I knew on my second stab at it that I needed to focus on encouraging a love of Shakespeare, and of theatre, in my lovely, keen Y7's. We are studying The Tempest, a play I have never looked at myself before. Scary.

One of the highlights of my PGCE was a trip to the The Globe and a teaching workshop with an actor. It brought the language to life for me in a way I have never experienced before. The main message was to get the students talking, and acting, and playing with the words. What happens when you stress this word instead of this? What happens if you play this character as melancholy, and this as angry; what changes when you switch the two? It was honestly such a lesson for me in regards to the intricacies and opportunities of the language. We are so often put off (even as teachers) by Shakespearean language and it provides a barrier to understanding its depth and opportunities.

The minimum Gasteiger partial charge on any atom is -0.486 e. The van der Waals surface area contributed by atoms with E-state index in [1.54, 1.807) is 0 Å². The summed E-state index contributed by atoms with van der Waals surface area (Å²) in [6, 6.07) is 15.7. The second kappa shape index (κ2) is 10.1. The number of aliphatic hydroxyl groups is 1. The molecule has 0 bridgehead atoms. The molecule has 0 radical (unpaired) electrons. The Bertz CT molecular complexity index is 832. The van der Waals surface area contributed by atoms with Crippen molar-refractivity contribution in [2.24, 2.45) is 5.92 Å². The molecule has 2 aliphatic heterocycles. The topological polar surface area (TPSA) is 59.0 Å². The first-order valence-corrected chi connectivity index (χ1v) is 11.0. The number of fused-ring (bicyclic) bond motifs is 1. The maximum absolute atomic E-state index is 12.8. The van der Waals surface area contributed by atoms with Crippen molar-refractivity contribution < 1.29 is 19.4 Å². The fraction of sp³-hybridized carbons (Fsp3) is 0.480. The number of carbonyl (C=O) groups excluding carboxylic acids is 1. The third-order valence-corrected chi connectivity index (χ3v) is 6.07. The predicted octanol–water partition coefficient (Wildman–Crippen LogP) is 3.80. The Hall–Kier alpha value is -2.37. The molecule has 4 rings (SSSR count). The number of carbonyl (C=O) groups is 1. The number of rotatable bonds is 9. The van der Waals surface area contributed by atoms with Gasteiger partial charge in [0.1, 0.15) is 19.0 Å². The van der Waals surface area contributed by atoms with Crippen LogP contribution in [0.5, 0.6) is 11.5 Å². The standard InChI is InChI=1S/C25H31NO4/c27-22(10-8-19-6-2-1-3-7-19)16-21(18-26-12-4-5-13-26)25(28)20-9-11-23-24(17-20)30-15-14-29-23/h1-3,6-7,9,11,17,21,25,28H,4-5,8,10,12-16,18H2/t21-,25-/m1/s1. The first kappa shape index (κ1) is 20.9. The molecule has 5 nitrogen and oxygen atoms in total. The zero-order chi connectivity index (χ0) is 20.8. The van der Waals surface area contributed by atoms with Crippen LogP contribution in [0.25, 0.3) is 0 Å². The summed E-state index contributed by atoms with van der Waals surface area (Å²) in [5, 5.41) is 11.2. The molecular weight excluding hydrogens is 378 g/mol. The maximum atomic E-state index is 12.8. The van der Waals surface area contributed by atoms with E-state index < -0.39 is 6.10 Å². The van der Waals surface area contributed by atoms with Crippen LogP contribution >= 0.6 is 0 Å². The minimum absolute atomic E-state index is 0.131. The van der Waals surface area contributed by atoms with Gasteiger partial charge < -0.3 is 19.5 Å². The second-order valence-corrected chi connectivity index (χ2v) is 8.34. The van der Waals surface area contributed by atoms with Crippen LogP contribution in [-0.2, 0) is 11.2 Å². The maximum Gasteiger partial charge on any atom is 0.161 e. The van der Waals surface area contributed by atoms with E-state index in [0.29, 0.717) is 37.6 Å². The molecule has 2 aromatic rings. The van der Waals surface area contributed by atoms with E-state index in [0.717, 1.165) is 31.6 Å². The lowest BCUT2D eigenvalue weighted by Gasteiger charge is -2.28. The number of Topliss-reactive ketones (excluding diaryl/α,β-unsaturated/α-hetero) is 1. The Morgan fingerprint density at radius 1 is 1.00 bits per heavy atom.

So, to Year 7.

We began by braving a Whoosh. Where with Y8 I was too controlled and nervous to do much acting, at this point in the year I am much more at a "to hell with it" place. With 30 excitable eleven and twelve-year-olds on a Friday morning in May, we pushed all of the tables back to the walls and sat in a circle and did our Whoosh.